Emily Ruete’s unique destiny set her at the threshold between two worlds, two kingdoms of God and two empires of men. Her desire to negotiate on her own terms ran against the strong currents of the long nineteenth century, and roused opposition from a suite of powerful men across two continents. Always a misplaced body, a biopolitical problem, and yet, pushed by intense emotional energies, Emily retained an intrinsic sense of self. Her restless, timeless and genderless, individuality is evident in her writing; Emily navigated her core identities with fascinating agility. She wrote to Bismarck, Emperor William I, Crown Princess Victoria, as a faithful Christian, to Barghash as an influential German, and to her sisters as the eternal Muslim. At the height of her defeat, she wrote her memoirs and became immortal. She understood that identity was a mental construct, a mythical object, shapeshifting at will to accommodate ever changing vessels. The daughter of a merchant-monarch, her writing reveals an acute awareness of identity as currency. She wrote a lot and moved a lot.

Doa Aly sees Emily’s legacy as an instance of the wound of separation; her yearning to return “home”, to heal and be complete again. Every time she had to swallow this yearning, it sank through her like poison and embittered her life, her words, and actions. The Healing of Emily Ruete wants to turn the unconscious processes in Emily’s writing into a conscious awareness of movement, through choreography, to create an immersive field of healing feminine energy, a meditation, using her character as an effigy in a cathartic experience, for and by her.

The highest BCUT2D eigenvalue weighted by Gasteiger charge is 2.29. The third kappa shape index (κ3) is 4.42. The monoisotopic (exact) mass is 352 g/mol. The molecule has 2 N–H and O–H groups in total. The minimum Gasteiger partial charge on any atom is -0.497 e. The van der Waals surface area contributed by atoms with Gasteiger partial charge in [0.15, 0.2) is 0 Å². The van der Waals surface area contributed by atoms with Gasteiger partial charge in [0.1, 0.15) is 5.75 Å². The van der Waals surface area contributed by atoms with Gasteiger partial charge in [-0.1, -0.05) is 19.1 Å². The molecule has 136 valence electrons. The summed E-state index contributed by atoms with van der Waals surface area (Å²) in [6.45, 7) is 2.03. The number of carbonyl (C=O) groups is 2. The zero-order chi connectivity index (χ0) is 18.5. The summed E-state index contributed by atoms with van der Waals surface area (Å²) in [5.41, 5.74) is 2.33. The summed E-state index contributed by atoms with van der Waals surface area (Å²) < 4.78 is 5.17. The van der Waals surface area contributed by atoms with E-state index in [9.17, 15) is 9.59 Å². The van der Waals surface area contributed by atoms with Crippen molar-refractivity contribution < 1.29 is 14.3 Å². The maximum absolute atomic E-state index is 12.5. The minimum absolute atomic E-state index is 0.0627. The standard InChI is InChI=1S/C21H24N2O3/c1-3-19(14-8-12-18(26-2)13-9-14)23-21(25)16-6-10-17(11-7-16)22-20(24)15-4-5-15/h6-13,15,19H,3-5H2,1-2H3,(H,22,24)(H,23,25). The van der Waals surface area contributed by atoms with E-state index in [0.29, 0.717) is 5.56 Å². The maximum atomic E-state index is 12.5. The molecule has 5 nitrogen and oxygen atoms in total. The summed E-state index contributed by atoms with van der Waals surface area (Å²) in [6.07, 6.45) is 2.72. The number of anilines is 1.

The film was Commissioned by 32Bis, Tunis, for the exhibition Le Cheveu de Mu’awiya (Mu’awiya’s Thread) curated by Nadine Atallah.

Masahat Festival, Oslo, 2023
Installation view, 32 Bis, "Mu'awiya's Thread", 2023